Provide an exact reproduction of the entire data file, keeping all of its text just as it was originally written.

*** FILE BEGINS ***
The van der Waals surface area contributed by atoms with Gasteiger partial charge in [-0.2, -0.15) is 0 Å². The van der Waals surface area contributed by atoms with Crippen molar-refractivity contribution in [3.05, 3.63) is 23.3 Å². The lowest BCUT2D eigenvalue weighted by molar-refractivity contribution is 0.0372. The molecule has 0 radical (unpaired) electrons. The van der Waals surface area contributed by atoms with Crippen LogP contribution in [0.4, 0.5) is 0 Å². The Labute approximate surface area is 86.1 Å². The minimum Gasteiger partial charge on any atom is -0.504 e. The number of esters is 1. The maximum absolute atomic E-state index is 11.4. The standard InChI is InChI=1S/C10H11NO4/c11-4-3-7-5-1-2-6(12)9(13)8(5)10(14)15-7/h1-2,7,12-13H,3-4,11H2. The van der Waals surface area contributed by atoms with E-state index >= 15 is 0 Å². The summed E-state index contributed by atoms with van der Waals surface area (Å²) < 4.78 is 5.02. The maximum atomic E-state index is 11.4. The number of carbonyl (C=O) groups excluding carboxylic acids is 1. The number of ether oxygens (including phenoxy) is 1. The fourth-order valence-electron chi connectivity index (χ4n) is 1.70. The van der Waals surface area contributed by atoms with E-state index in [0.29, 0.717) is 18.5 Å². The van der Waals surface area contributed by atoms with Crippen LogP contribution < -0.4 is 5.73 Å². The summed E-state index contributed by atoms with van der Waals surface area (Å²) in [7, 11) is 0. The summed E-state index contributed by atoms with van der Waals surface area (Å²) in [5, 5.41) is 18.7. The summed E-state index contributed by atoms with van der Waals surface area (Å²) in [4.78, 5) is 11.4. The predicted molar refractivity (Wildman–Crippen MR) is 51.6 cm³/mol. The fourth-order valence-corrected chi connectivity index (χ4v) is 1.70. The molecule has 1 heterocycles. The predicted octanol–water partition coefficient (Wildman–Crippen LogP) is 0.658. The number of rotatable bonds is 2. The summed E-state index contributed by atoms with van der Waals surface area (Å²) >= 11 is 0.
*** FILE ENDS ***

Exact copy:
The van der Waals surface area contributed by atoms with Gasteiger partial charge in [-0.2, -0.15) is 0 Å². The van der Waals surface area contributed by atoms with Crippen molar-refractivity contribution in [3.05, 3.63) is 23.3 Å². The lowest BCUT2D eigenvalue weighted by molar-refractivity contribution is 0.0372. The molecule has 0 radical (unpaired) electrons. The van der Waals surface area contributed by atoms with Crippen LogP contribution in [0.4, 0.5) is 0 Å². The Labute approximate surface area is 86.1 Å². The minimum Gasteiger partial charge on any atom is -0.504 e. The number of esters is 1. The maximum absolute atomic E-state index is 11.4. The standard InChI is InChI=1S/C10H11NO4/c11-4-3-7-5-1-2-6(12)9(13)8(5)10(14)15-7/h1-2,7,12-13H,3-4,11H2. The van der Waals surface area contributed by atoms with E-state index >= 15 is 0 Å². The summed E-state index contributed by atoms with van der Waals surface area (Å²) < 4.78 is 5.02. The maximum atomic E-state index is 11.4. The number of carbonyl (C=O) groups excluding carboxylic acids is 1. The number of ether oxygens (including phenoxy) is 1. The fourth-order valence-electron chi connectivity index (χ4n) is 1.70. The van der Waals surface area contributed by atoms with E-state index in [0.29, 0.717) is 18.5 Å². The van der Waals surface area contributed by atoms with Crippen LogP contribution < -0.4 is 5.73 Å². The summed E-state index contributed by atoms with van der Waals surface area (Å²) in [7, 11) is 0. The summed E-state index contributed by atoms with van der Waals surface area (Å²) in [5, 5.41) is 18.7. The summed E-state index contributed by atoms with van der Waals surface area (Å²) in [4.78, 5) is 11.4. The predicted molar refractivity (Wildman–Crippen MR) is 51.6 cm³/mol. The fourth-order valence-corrected chi connectivity index (χ4v) is 1.70. The molecule has 1 heterocycles. The predicted octanol–water partition coefficient (Wildman–Crippen LogP) is 0.658. The number of rotatable bonds is 2. The summed E-state index contributed by atoms with van der Waals surface area (Å²) >= 11 is 0.